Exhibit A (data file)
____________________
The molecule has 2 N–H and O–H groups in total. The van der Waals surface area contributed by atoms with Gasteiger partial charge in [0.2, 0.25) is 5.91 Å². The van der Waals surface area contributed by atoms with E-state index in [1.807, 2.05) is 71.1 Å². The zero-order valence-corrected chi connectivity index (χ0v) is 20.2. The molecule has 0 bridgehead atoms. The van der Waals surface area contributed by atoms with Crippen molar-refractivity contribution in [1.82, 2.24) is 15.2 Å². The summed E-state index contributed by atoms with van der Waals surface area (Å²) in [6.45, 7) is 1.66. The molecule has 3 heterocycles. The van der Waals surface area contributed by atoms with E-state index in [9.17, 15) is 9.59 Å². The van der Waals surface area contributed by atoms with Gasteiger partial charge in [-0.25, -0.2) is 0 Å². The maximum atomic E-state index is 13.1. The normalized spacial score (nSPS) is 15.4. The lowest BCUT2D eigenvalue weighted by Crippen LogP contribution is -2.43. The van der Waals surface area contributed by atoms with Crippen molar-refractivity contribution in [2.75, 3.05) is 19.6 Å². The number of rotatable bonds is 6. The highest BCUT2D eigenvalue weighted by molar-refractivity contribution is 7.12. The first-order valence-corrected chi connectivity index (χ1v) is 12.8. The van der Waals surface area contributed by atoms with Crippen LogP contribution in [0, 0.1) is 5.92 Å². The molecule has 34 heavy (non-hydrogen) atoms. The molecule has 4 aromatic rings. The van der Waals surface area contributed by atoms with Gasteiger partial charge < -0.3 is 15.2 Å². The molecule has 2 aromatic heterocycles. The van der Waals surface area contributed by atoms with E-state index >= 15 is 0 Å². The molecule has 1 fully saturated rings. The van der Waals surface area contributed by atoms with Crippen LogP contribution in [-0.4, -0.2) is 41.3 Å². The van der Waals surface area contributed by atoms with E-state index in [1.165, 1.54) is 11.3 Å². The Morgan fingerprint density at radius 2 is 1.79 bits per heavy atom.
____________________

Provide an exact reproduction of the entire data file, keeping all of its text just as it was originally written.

The molecule has 2 N–H and O–H groups in total. The van der Waals surface area contributed by atoms with Gasteiger partial charge in [0.2, 0.25) is 5.91 Å². The van der Waals surface area contributed by atoms with E-state index in [1.807, 2.05) is 71.1 Å². The zero-order valence-corrected chi connectivity index (χ0v) is 20.2. The molecule has 0 bridgehead atoms. The van der Waals surface area contributed by atoms with Crippen molar-refractivity contribution in [1.82, 2.24) is 15.2 Å². The summed E-state index contributed by atoms with van der Waals surface area (Å²) in [6.45, 7) is 1.66. The molecule has 3 heterocycles. The van der Waals surface area contributed by atoms with E-state index in [9.17, 15) is 9.59 Å². The van der Waals surface area contributed by atoms with Gasteiger partial charge in [-0.25, -0.2) is 0 Å². The maximum atomic E-state index is 13.1. The normalized spacial score (nSPS) is 15.4. The lowest BCUT2D eigenvalue weighted by Crippen LogP contribution is -2.43. The van der Waals surface area contributed by atoms with Crippen molar-refractivity contribution in [2.75, 3.05) is 19.6 Å². The number of rotatable bonds is 6. The highest BCUT2D eigenvalue weighted by molar-refractivity contribution is 7.12. The first-order valence-corrected chi connectivity index (χ1v) is 12.8. The van der Waals surface area contributed by atoms with Crippen LogP contribution in [0, 0.1) is 5.92 Å². The molecule has 34 heavy (non-hydrogen) atoms. The molecule has 4 aromatic rings. The van der Waals surface area contributed by atoms with Gasteiger partial charge < -0.3 is 15.2 Å². The molecule has 2 aromatic heterocycles. The van der Waals surface area contributed by atoms with E-state index >= 15 is 0 Å². The molecule has 1 fully saturated rings. The van der Waals surface area contributed by atoms with Crippen LogP contribution in [-0.4, -0.2) is 41.3 Å². The van der Waals surface area contributed by atoms with E-state index in [1.165, 1.54) is 11.3 Å². The Morgan fingerprint density at radius 2 is 1.79 bits per heavy atom.